4. Rod:

    You are a man of strong convictions, however all of the news that I am getting about the policy makers in the next administration and congress talk about cap & trade. I do not think that the Dems fresh in power are either going to start off with added federal gasoline taxes, heating oil taxes, diesel taxes, etc (I support an import tariff on OPEC oil as it would incentivize domestic production and jobs but it isn’t likely to happen) or carbon import tariffs , which I’d also support even more strongly (especially vis-a-vis the PRC) but is even less likely to happen as admin policy makers are not going to pick a trade war with the PRC as the Dems want to run up another trillion dollars in deficit they need the PRC to buy all the added debt.

    Politically in this context I think it is best to aim for the attainable and a limited sector carbon “cap” and “trade” could be kicked off by the TVA’s own production assets mix of coal, fission, and hydro and could finance new construction at Watts Bar (site of the recent coal sludge-slide) and Bellefontaine.

    What we must be prepared to fight for is fission’s proper share of emissions credits when they are handing them out as part of cap & trade legislation — all of the usual suspects are going to be united in seeking to disenfranchise fission, and if WE don’t unify in support of our cleanest, safest, and least expensive form of energy fission is going to be passed over for ultimately wasteful and unsustainable “soft-path” boondoggles.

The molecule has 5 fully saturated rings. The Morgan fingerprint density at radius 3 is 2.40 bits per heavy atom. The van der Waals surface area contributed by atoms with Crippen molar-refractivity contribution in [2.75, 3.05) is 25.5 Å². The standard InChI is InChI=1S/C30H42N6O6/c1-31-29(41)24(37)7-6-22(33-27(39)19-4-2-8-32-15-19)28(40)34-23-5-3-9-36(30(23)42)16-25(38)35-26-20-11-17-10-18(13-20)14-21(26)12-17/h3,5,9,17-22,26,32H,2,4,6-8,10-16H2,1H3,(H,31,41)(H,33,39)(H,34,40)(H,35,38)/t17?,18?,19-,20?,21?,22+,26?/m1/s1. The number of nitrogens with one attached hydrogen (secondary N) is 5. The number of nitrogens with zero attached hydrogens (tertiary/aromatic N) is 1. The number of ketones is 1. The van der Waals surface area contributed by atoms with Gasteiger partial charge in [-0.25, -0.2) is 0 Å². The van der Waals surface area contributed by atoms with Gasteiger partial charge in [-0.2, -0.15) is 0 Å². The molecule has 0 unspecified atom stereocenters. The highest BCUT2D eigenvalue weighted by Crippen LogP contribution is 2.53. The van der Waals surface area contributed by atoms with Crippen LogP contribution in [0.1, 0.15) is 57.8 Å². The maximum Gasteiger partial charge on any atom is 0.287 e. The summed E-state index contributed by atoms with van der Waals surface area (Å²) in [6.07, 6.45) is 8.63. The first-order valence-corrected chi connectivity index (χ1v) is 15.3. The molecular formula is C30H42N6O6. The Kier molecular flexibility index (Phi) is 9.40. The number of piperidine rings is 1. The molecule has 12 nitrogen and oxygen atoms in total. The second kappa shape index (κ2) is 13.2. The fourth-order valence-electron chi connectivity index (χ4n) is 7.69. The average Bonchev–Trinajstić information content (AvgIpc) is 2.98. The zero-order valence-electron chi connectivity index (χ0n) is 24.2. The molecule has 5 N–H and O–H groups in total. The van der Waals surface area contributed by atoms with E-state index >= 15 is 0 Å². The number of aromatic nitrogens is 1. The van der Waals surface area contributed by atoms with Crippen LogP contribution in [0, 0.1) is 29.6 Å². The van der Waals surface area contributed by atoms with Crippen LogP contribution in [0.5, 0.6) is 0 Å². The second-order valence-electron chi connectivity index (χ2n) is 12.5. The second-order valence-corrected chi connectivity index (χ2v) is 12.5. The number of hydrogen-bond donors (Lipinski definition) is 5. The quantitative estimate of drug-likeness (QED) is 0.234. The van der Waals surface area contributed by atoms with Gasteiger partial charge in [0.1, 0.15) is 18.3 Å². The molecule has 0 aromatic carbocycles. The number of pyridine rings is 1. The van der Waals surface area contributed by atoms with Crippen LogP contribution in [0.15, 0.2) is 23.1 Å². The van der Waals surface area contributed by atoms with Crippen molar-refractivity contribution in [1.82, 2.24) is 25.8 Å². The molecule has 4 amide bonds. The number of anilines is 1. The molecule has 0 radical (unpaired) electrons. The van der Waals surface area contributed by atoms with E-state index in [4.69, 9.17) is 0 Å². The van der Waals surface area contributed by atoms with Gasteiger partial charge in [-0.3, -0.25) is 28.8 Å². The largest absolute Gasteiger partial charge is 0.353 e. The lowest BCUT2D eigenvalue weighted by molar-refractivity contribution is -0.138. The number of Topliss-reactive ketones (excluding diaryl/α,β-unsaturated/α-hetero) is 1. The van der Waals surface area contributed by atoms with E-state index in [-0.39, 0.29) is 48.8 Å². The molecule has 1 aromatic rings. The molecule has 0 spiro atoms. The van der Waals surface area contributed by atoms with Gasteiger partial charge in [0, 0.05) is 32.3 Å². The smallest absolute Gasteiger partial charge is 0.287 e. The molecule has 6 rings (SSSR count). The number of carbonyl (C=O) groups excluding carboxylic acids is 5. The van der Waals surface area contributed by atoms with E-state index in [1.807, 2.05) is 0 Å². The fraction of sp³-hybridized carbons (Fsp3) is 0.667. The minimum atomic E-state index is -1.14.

5. Aaron:

    It is too early in the discussion to cede the high ground. Several important theorists from a number of different viewpoints are pushing for various versions of a carbon tax. I have mentioned Jim Hansen’s open letter and just the other day I saw an op-ed in the New York Times written by Arthur Laffer and former congressman Bob Inglis titled An Emissions Plan Conservatives Could Warm To.

    I thoroughly dislike the idea of lobbying for something that will be perceived as a giveaway to large corporations at the expense of everyone else. As you say, I am a man of strong convictions, low desire to climb corporate or other hierarchies and a great love of the common man. (Those are my kind of people, the kind that I love to work with, play with and hang out with.)

  6. Rod:

    Thanks for the suggested link. I read the NYT op-ed by Laffer. As the lead architect of Reaganomics I’m not sure how influential he’ll be with Obama nonetheless his criticism along with that of others seems to focus on the notion that cap & trade would be veiled and too byzantine and subject to manipulation and volatility. In reality cap and trade has already been tried and tested in the US and succeeded beyond initial expectations as a result of the 1990 Clean Air Act SO2 emissions are well below mandated levels. See the Environmental Defense Fund.